Having done a bunch of the obligatory tourist things, I was quickly realising that I much preferred wandering the city’s streets and exploring over seeing the actual destinations.  So I took a slow wander through Fitzroy Gardens to see Captain Cook Cottage, which had closed by the time I arrived, and continued wandering.  I also kept taking zillions of photos of trams — I love trams!  Having gotten a taste for urban bike riding again, I was keen to take advantage of my one-day pass on the Bike Share, so I picked up a bike near the cricket grounds and took a ride back over the bridge to Southbank and around some of the sport stadiums there, with my hotel in the city as the ultimate destination.  I had intended to ride past Government House to take a look, but quickly learned that bikes are totally off-limits in the Royal Botanic Gardens, which made a visit with the bike impossible (and there was nowhere nearby to dock it and walk).  In my effort to get back into town I followed the road I was on which seemed to be heading North – and at some point almost ended up on a highway.  I bailed out at the last minute and walked the bike for a bit til I found a trail and eventually made my way back to the hotel.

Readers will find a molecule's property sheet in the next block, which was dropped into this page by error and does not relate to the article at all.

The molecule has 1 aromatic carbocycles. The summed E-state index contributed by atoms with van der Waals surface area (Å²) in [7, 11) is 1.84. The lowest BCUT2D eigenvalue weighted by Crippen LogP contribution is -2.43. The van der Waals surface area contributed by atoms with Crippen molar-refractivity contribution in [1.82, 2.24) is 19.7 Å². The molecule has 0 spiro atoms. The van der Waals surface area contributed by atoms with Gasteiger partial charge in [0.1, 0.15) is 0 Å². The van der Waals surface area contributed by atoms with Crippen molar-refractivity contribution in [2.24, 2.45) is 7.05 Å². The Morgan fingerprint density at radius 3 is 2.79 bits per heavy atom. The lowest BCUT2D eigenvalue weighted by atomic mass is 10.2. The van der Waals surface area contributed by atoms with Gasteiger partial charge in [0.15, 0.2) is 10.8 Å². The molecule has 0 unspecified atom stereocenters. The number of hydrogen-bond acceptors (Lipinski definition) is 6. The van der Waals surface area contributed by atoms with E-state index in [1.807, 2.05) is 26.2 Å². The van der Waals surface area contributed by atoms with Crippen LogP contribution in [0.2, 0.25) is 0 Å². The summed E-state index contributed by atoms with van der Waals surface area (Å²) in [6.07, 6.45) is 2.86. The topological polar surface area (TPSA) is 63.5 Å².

That night I finally meet up with Mark who I met on Twitter (I think! We never did figure it out!) a while ago — we’d been chatting for ages and it was great to finally meet!  We were both running behind and ended up cancelling dinner plans – so I went hunting for a quick takeaway and found Lord of the Fries.  I was at first skeptical about it having any vegetarian options, until I looked closer and realised it was ALL vegetarian!  And for the first since getting to Australia, I finally got a mock-beef veggie burger.  (Most veggie burgers in Australia are vegetable patties, chick-pea-based (think: big falafel), or some sort of grilled tofu).  As a bonus, I got fries with “French Canadian” sauce, aka vegan poutine.  I went back whenever I could!  Anyways, Mark and I eventually met up and went bar-hopping in Prahran and had a great night, it was fun to get out in a different city again!

The next day I took advantage of the cheap Sunday Saver transit card and went hopping around to some of the inner suburbs.  I spent the morning in Brunswick on a trip I made especially to go to Savers, which is the American / Australian name for Value Village.  For some strange reason, the chain is in Australia, but only in the state of Victoria (and I believe there’s now one in South Australia too), and I’d been missing it!  Bonus: being in a hipster neighbourhood, they actually had clothes that fit me!